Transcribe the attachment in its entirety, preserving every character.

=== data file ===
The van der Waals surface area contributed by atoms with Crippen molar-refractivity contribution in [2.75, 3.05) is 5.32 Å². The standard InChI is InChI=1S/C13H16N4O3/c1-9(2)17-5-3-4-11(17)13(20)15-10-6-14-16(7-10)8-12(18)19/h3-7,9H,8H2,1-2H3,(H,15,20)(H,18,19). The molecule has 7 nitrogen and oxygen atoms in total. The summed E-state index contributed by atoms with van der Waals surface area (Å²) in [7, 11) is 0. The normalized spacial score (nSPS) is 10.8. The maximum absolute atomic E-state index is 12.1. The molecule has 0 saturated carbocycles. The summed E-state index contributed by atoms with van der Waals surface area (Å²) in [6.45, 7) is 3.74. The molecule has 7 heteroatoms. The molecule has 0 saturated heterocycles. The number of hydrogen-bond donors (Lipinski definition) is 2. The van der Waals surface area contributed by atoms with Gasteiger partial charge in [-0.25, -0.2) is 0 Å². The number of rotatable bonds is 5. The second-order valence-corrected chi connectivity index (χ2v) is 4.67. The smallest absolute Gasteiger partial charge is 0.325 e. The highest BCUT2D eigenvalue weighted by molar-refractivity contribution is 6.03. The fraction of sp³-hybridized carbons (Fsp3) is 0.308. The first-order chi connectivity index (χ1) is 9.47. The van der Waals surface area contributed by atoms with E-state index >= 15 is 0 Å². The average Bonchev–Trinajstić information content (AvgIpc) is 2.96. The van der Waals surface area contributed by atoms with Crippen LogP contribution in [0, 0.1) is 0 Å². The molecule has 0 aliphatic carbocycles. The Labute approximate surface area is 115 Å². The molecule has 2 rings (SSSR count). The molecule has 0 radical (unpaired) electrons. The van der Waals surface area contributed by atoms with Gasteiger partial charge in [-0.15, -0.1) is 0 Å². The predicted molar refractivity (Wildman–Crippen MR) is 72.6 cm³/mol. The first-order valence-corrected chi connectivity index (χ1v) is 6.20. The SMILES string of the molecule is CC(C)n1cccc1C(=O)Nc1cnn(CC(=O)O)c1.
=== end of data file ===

The van der Waals surface area contributed by atoms with Crippen molar-refractivity contribution in [2.75, 3.05) is 5.32 Å². The standard InChI is InChI=1S/C13H16N4O3/c1-9(2)17-5-3-4-11(17)13(20)15-10-6-14-16(7-10)8-12(18)19/h3-7,9H,8H2,1-2H3,(H,15,20)(H,18,19). The molecule has 7 nitrogen and oxygen atoms in total. The summed E-state index contributed by atoms with van der Waals surface area (Å²) in [7, 11) is 0. The normalized spacial score (nSPS) is 10.8. The maximum absolute atomic E-state index is 12.1. The molecule has 0 saturated carbocycles. The summed E-state index contributed by atoms with van der Waals surface area (Å²) in [6.45, 7) is 3.74. The molecule has 7 heteroatoms. The molecule has 0 saturated heterocycles. The number of hydrogen-bond donors (Lipinski definition) is 2. The van der Waals surface area contributed by atoms with Gasteiger partial charge in [-0.25, -0.2) is 0 Å². The number of rotatable bonds is 5. The second-order valence-corrected chi connectivity index (χ2v) is 4.67. The smallest absolute Gasteiger partial charge is 0.325 e. The highest BCUT2D eigenvalue weighted by molar-refractivity contribution is 6.03. The fraction of sp³-hybridized carbons (Fsp3) is 0.308. The first-order chi connectivity index (χ1) is 9.47. The van der Waals surface area contributed by atoms with E-state index >= 15 is 0 Å². The average Bonchev–Trinajstić information content (AvgIpc) is 2.96. The van der Waals surface area contributed by atoms with Crippen LogP contribution in [0, 0.1) is 0 Å². The molecule has 0 aliphatic carbocycles. The Labute approximate surface area is 115 Å². The molecule has 2 rings (SSSR count). The molecule has 0 radical (unpaired) electrons. The van der Waals surface area contributed by atoms with Gasteiger partial charge in [-0.15, -0.1) is 0 Å². The predicted molar refractivity (Wildman–Crippen MR) is 72.6 cm³/mol. The first-order valence-corrected chi connectivity index (χ1v) is 6.20. The SMILES string of the molecule is CC(C)n1cccc1C(=O)Nc1cnn(CC(=O)O)c1.